Both studies were phase 3 clinical trials, used to test the effectiveness and safety of potential drug therapies in large groups of people.
In Fleischmann's research, about 700 patients who had been taking methotrexate -- a commonly used drug for rheumatoid arthritis -- with inadequate relief were randomly assigned to take either 5 milligrams (mg) or 10 mg of tofacitinib twice daily, 40 mg of Humira every two weeks, or an inactive placebo.
Patients in the placebo group who didn't see notable improvement in their joint pain were switched after three months to get either 5 mg or 10 mg of tofacitinib. Participants were rated on a commonly used index of disability and checked for clinical signs of disease activity. The 12-month study showed that tofacitinib was superior to placebo and similar to Humira in its effectiveness.
The second study involved about 610 patients who had had an inadequate response to methotrexate. Tofacitinib was found to be associated with reductions in symptoms of rheumatoid arthritis and improvement in physical functioning.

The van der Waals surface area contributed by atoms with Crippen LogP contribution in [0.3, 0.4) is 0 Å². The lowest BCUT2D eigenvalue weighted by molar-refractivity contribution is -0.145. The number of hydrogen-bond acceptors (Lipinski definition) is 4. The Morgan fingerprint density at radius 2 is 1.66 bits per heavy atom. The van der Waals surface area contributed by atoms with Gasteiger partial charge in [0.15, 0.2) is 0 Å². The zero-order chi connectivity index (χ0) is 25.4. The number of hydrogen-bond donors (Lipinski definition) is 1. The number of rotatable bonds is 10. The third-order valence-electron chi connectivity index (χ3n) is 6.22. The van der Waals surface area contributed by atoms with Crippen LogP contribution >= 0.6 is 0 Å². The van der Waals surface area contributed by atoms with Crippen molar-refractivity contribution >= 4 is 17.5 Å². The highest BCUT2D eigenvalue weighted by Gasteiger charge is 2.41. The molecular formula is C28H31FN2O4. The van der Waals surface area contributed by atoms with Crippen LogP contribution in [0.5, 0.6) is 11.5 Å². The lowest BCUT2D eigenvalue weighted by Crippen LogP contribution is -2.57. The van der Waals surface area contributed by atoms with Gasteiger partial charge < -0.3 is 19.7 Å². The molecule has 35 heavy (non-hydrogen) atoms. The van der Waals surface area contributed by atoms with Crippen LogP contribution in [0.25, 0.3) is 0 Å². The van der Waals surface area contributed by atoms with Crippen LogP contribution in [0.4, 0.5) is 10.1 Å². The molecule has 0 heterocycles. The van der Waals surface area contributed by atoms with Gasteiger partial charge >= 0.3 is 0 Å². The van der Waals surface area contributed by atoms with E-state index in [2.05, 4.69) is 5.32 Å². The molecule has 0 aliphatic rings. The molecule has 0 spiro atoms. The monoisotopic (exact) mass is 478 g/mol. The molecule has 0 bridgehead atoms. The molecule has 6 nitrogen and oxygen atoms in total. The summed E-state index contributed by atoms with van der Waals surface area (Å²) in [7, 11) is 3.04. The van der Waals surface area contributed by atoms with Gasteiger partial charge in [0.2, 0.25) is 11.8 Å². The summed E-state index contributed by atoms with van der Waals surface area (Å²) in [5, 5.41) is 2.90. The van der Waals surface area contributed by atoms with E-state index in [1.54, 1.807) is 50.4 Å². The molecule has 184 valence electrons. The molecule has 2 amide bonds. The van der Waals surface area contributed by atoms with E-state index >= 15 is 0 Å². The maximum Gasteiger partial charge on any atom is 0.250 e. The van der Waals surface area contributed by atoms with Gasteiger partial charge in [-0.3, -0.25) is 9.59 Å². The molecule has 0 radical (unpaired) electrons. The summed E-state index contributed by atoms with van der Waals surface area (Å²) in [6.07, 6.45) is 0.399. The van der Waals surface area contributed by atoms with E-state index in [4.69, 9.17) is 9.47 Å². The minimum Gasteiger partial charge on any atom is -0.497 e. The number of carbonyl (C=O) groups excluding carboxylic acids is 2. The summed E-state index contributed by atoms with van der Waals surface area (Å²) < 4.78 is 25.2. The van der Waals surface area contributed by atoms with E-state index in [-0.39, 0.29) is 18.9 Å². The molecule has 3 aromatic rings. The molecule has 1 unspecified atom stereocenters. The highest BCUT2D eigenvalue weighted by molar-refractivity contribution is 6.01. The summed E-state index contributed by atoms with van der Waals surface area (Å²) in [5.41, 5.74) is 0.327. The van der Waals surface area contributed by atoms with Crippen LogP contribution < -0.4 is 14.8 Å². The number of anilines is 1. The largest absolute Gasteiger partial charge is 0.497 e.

Experts not associated with the study think the new drug, if approved by the FDA, would be a positive treatment option.
"It looks like tofacitinib could be used as a first-line agent, before taking a patient to a biologic," said Dr. Ernest Brahn, professor of medicine and rheumatology training program director at University of California, Los Angeles School of Medicine.
However, he noted that the studies involved a relatively small number of patients and no long-term data.
Dr. David Fox, of the rheumatology division at University of Michigan, Ann Arbor, writes in an accompanying journal editorial that a better understanding of the drug's safety picture is needed to determine at what point patients might turn to tofacitinib.
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